The FBI is using elite surveillance units to monitor at least 48 Islamic State suspects in the United States who are considered particularly high risk.
Hundreds of suspected ISIS sympathizers in the U.S. are being monitored, but the FBI is using special units to monitor the most serious suspects, reported Fox News. Units of at least a dozen FBI agents monitor the suspect’s 24/7.
“The FBI together with law enforcement agencies across the country are engaged in this,” Republican Sen. Dan Coats, who is on the Select Intelligence Committee, told Fox News. “It takes [an] enormous amount of manpower to do this on a 24-7 basis. It takes [an] enormous amount of money to do this.”
“There will be a lot of people over the Thanksgiving weekend that will not be enjoying turkey with their family,” he added. “They’ll be out there providing security for the American people and the threat is particularly high during this holiday period.”
There are as many as 1,000 active isis suspects in the U.S. currently. About 250 Americans have traveled or tried to travel to Syria this year, according to FBI Director James Comey, and many of them are plotting to help isis.
The number of live cases bolsters the concerns of some lawmakers about the possibility of isis operatives infiltrating the U.S. via the refugee resettlement program. The Obama administration has announced a minimum of 10,000 Syrian refugees will be resettled in the U.S. in the next two years.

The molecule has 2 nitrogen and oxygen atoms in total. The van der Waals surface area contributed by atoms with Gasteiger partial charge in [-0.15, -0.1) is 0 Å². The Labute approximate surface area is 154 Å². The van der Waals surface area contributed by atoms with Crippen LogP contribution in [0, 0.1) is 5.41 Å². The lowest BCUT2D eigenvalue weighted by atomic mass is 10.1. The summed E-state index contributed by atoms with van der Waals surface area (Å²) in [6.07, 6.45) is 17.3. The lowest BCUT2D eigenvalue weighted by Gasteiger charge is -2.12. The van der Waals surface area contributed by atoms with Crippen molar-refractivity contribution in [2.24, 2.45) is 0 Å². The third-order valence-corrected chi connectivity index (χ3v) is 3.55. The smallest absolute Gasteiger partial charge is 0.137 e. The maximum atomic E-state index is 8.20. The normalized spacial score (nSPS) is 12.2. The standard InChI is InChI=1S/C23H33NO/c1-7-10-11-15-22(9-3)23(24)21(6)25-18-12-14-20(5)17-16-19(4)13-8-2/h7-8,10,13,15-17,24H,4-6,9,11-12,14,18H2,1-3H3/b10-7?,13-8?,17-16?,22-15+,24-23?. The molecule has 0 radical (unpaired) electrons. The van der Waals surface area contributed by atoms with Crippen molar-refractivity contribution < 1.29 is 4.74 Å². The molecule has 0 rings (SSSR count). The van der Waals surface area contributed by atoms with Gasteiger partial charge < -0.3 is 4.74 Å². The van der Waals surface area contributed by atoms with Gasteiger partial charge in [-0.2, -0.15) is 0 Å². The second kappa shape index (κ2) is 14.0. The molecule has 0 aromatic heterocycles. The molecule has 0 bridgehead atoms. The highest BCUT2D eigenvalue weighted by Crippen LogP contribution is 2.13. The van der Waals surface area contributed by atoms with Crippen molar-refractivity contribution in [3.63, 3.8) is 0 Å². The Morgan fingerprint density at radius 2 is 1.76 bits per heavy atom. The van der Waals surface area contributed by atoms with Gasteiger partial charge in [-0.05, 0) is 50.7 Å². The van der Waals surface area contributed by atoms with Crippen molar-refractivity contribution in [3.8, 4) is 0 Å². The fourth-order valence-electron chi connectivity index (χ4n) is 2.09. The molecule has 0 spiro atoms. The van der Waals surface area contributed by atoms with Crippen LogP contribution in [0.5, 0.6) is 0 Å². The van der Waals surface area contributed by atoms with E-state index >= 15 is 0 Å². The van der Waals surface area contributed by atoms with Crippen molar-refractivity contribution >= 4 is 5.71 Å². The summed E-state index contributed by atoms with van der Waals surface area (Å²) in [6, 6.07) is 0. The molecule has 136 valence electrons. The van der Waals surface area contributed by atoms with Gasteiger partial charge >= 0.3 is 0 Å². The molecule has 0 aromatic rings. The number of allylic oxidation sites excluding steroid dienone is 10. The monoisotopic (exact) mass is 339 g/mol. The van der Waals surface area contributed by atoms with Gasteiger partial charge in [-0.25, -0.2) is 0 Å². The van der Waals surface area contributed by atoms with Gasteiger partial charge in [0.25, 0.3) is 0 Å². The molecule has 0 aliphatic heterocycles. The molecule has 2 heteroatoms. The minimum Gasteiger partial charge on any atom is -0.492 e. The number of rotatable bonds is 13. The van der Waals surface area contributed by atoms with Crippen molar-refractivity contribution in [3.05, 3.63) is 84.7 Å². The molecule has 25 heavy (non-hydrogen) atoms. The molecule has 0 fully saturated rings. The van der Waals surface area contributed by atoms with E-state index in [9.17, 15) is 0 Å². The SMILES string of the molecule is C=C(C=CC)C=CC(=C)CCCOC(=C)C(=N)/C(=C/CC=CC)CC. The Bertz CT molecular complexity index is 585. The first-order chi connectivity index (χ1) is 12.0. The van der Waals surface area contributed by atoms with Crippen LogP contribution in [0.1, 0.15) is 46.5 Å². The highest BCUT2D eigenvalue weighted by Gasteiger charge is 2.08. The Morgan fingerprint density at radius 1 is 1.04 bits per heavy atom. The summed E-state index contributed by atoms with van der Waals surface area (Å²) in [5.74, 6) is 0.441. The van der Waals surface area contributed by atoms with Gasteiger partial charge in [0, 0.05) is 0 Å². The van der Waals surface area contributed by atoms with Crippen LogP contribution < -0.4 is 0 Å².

“Whether or not the individuals are affiliated with a foreign terrorist organization and are willing to travel abroad to fight or are inspired by the call to arms to act in their communities, they potentially pose a significant threat to the safety of the United States and U.S. persons,” Comey told the Senate Committee on Homeland Security and Governmental Affairs in October.
The FBI has charged several people across the country this year for crimes related to ISIS. After the ISIS attack in Paris earlier this month, world leaders are meeting to see what can be done about the growing threat.
Courtesy of The Daily Caller News Foundation